Wyeth is responsible for the commercialization of the subcutaneous, intravenous and oral products throughout the world, will pay all costs of commercialization of all products, including all manufacturing costs, and will retain all proceeds from the sale of the products, subject to the royalties payable by Wyeth to us. Decisions with respect to commercialization of any products developed under the Collaboration Agreement will be made solely by Wyeth.

We will transfer to Wyeth, at a mutually agreeable time, all existing supply agreements with third parties for MNTX and will sublicense any intellectual property rights to permit Wyeth to manufacture MNTX, during the development and commercialization phases of the Collaboration Agreement, in both bulk and finished form for all products worldwide.

We have an option (the “Co-Promotion Option”) to enter into a Co-Promotion Agreement to co-promote any of the products developed under the Collaboration Agreement, subject to certain conditions. The extent of our co-promotion activities and the fee that we will be paid by Wyeth for these activities, will be established when we exercise our option. Wyeth will record all sales of products worldwide (including those sold by us, if any, under a Co-Promotion Agreement). Wyeth may terminate any Co-Promotion Agreement if a top 15 pharmaceutical company acquires control of us. Wyeth has agreed to certain limitations on its ability to purchase our equity securities and to solicit proxies.

The Collaboration Agreement extends, unless terminated earlier, on a country-by-country and product-by-product basis, until the last to expire royalty period, as defined, for any product. Progenics may terminate the Collaboration Agreement at any time upon 90 days of written notice to Wyeth (30 days in the case of breach of a payment obligation) upon material breach that is not cured. Wyeth may, with or without cause, following the second anniversary of the first commercial sale, as defined, of the first commercial product in the U.S., terminate the Collaboration Agreement by providing Progenics with at least 360 days prior written notice of such termination. Wyeth may also terminate the agreement (i) upon 30 days written notice following one or more serious safety or efficacy issues that arise, as defined, and (ii) at any time, upon 90 days written notice of a material breach that is not cured by Progenics. Upon termination of the Collaboration Agreement, the ownership of the license we granted to Wyeth will depend on the party that initiates the termination and the reason for the termination.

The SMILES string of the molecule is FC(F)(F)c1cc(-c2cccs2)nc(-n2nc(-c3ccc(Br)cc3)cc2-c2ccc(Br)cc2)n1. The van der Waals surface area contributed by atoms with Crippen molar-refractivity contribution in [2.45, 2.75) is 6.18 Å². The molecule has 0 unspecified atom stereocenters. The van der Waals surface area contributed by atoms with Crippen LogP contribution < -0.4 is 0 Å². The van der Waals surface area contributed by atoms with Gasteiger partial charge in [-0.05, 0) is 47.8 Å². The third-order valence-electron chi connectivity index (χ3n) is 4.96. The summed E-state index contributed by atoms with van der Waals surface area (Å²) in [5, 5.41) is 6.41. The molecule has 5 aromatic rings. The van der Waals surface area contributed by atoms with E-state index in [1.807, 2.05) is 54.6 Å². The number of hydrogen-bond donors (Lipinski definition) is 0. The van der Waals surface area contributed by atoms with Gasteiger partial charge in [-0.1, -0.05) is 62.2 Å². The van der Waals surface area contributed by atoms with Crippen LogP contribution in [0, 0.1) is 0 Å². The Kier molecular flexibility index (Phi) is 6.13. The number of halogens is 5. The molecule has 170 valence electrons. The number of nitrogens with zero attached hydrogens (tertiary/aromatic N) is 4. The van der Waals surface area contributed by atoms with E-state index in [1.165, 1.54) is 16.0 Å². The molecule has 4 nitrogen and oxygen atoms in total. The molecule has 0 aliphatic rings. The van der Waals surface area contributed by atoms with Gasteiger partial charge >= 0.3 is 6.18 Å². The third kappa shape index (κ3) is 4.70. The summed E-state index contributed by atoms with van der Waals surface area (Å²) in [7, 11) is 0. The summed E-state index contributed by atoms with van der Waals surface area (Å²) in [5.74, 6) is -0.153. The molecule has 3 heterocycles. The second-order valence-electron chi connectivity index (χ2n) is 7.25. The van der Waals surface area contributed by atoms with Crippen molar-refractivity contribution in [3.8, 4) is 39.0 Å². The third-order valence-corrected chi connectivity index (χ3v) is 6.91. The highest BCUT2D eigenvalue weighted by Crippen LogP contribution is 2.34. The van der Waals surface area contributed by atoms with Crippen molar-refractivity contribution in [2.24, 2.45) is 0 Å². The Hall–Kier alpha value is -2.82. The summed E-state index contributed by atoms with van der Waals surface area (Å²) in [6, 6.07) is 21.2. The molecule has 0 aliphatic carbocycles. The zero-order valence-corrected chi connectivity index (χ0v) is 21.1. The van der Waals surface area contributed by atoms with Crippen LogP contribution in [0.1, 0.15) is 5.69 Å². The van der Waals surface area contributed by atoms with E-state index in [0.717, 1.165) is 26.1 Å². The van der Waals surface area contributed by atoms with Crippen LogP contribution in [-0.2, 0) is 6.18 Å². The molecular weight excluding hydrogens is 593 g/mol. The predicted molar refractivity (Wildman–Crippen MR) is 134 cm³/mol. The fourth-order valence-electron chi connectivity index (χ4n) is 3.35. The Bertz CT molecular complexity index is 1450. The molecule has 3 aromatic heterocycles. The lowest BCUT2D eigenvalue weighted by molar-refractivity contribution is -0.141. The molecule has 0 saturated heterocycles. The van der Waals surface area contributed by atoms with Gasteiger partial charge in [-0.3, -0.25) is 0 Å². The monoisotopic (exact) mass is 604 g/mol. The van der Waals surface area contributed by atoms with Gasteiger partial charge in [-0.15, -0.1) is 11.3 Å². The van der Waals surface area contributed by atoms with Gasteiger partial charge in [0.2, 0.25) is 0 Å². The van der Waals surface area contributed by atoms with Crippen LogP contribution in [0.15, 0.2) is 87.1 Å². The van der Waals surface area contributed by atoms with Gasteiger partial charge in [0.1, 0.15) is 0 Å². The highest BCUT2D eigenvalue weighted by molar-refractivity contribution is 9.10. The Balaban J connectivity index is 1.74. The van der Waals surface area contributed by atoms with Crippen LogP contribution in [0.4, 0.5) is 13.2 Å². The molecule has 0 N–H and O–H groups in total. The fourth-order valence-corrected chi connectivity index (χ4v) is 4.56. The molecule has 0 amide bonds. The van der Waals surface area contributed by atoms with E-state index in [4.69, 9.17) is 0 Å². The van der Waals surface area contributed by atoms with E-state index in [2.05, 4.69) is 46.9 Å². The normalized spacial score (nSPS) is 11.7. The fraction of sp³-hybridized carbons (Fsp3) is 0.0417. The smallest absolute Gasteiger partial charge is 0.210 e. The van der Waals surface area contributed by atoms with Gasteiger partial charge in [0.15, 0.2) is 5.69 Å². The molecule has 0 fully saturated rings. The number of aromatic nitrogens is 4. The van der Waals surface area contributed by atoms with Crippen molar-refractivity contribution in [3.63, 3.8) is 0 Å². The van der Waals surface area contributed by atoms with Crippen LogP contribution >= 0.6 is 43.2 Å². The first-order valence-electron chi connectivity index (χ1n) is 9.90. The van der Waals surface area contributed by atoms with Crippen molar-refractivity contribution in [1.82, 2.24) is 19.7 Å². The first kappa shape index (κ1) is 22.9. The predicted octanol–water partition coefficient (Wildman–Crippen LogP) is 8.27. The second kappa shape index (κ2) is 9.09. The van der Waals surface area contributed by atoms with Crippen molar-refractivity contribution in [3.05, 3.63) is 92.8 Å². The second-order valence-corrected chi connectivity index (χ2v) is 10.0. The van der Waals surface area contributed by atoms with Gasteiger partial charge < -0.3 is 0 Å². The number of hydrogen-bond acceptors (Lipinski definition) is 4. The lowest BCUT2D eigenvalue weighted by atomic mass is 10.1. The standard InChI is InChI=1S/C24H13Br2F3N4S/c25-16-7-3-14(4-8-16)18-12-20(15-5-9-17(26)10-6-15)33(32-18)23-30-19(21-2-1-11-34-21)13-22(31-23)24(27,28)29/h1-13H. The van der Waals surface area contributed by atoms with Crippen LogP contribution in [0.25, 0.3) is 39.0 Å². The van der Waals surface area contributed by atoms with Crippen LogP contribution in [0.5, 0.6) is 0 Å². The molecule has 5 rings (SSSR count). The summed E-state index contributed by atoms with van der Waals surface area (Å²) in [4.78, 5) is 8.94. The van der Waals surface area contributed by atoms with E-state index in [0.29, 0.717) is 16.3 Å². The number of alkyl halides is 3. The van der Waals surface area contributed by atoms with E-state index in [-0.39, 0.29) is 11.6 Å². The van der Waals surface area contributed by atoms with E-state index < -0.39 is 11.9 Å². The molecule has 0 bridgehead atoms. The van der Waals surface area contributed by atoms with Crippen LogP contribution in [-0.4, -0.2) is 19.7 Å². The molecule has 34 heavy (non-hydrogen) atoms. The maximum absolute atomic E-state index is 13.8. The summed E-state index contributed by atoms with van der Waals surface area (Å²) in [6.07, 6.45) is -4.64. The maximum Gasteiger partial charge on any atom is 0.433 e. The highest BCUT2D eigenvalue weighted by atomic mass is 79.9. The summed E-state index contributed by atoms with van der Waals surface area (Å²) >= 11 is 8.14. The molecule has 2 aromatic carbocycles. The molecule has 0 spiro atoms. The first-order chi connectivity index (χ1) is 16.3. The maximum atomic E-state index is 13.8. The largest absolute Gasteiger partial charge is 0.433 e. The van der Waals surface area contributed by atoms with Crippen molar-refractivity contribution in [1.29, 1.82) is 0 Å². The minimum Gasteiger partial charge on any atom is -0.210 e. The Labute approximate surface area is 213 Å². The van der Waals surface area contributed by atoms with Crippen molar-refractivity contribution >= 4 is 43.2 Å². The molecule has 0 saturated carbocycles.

UR Labs. On December 22, 2005, we acquired certain rights for our lead investigational drug, methylnaltrexone (“MNTX”), from several of our licensors.

In 2001, we entered into an exclusive sublicense agreement with UR Labs, Inc. (“URL”) to develop and commercialize MNTX (the “MNTX Sublicense”) in exchange for rights to future payments resulting from the MNTX Sublicense. As of December 31, 2005 we had paid to UR Labs $550,000 under this agreement. In 1989, URL obtained an exclusive license to MNTX, as amended, from the University of Chicago (“UC”) under an Option and License Agreement dated May 8, 1985, as amended (the “URL-Chicago License”). In 2001, URL also entered into an agreement with certain heirs of Dr. Leon Goldberg (the “Goldberg Distributees”), which provided them with the right to receive payments based upon revenues received by URL from the development of the MNTX Sublicense (the “URL-Goldberg Agreement”).